MIT scientists have recently developed an on-chip optical filter that can process optical signals from across an extremely wide spectrum of light at once. This is for the first time, scientists have achieved this to integrated optics systems that process data using light.
The filter works by matching the broadband coverage and precision performance of the bulky filters. It takes an extremely broad range of wavelengths within its bandwidth as input and efficiently separates it into two output signals, regardless of exactly how wide or at what wavelength the input is. That capability didn’t exist before in integrated optics.
This on-chip optical filter has architecture, similarly as dichroic filters. There are two sections of precisely sized and aligned silicon waveguides that coax different wavelengths into different outputs. These waveguides typically made of a “core” of high-index material — meaning light travels slowly through it — surrounded by a lower-index material.
At the point when light experiences the higher-and lower-record materials, it tends to skip toward the higher-index material. In this manner, in the waveguide light winds up caught in, and goes along, the center.
The MIT analysts utilize waveguides to unequivocally control the light contribution to the relating signal yields. One segment of the scientists’ filter contains a variety of three waveguides, while the other area contains one waveguide that is marginally more extensive than any of the three individual ones.
In a gadget utilizing a similar material for all waveguides, light tends to move along the largest waveguide. By tweaking the widths in the variety of three waveguides and holes between them, the specialists influence them to show up as a single wider extensive waveguide, however just to light with longer wavelengths. Wavelengths are estimated in nanometers, and altering these waveguide measurements makes a “cutoff,” which means the exact nanometer of the wavelength above which light will “see” the variety of three waveguides as a single one.
Emir Salih Magden, a former PhD student in MIT’s Department of Electrical Engineering and Computer Science (EECS) said, “That these long wavelengths are unable to distinguish these gaps, and see them as a single waveguide, is half of the puzzle. The other half is designing efficient transitions for routing light through these waveguides toward the outputs.”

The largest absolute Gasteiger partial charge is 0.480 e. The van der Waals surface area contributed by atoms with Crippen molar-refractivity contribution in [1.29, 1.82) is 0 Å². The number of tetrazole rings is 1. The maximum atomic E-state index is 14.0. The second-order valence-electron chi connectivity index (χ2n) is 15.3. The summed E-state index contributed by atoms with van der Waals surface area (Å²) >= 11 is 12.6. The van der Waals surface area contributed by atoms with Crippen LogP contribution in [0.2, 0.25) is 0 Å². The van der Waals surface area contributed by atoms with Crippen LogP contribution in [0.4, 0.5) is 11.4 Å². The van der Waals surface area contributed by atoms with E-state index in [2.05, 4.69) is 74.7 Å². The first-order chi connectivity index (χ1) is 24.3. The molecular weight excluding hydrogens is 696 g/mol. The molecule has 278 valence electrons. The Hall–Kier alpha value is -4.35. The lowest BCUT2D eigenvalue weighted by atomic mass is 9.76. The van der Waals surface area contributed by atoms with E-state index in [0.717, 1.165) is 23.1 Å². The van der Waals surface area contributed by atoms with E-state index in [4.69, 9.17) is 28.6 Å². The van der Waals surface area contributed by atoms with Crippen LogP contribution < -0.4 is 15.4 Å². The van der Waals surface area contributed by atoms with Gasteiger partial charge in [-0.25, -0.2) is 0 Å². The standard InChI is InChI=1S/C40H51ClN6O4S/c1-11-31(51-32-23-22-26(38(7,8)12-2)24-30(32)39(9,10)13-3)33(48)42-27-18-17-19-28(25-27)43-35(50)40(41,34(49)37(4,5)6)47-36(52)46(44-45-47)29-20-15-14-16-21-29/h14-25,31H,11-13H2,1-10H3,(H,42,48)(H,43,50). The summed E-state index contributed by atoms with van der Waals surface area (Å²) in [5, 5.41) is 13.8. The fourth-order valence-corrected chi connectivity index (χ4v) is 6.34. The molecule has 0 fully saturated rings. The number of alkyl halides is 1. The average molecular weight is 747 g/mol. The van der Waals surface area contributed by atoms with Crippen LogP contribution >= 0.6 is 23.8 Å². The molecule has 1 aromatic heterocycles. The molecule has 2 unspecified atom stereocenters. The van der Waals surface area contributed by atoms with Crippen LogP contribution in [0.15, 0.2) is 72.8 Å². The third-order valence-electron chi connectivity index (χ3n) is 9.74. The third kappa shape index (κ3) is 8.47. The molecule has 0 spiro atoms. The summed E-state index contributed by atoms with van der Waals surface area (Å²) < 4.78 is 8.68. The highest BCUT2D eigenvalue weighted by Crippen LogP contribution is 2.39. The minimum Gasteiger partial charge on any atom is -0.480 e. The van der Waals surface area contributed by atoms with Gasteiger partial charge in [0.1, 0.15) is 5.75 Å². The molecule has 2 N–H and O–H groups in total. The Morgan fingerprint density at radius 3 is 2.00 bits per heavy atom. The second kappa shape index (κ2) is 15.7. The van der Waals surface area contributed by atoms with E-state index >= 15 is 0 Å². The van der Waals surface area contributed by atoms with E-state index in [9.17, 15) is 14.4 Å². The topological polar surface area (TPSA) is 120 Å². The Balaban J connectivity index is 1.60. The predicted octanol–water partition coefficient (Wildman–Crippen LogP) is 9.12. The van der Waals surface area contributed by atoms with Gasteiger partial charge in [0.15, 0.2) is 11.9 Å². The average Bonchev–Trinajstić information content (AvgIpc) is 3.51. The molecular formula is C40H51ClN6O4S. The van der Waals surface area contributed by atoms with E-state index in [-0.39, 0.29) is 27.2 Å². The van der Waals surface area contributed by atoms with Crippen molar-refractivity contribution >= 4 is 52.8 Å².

The design also allows for a very sharp roll-off, measured by how precisely a filter splits an input near the cutoff. If the roll-off is gradual, some desired transmission signal goes into the undesired output. Sharper roll-off produces a cleaner signal filtered with minimal loss. In measurements, the researchers found their filters offer about 10 to 70 times sharper roll-offs than other broadband filters.
As a final component, the researchers provided guidelines for exact widths and gaps of the waveguides needed to achieve different cutoffs for different wavelengths. In that way, the filters are highly customizable to work at any wavelength range.
Magden said, “Once you choose what materials to use, you can determine the necessary waveguide dimensions and design a similar filter for your own platform.”
Paper co-authors along with Magden, who is now an assistant professor of electrical engineering at Koç University in Turkey, are: Nanxi Li, a Harvard University graduate student; and, from MIT, graduate student Manan Raval; former graduate student Christopher V. Poulton; former postdoc Alfonso Ruocco; postdoc associate Neetesh Singh; former research scientist Diedrik Vermeulen; Erich Ippen, the Elihu Thomson Professor in EECS and the Department of Physics; Leslie Kolodziejski, a professor in EECS; and Michael Watts, an associate professor in EECS.
The study is published in the journal Nature Communications.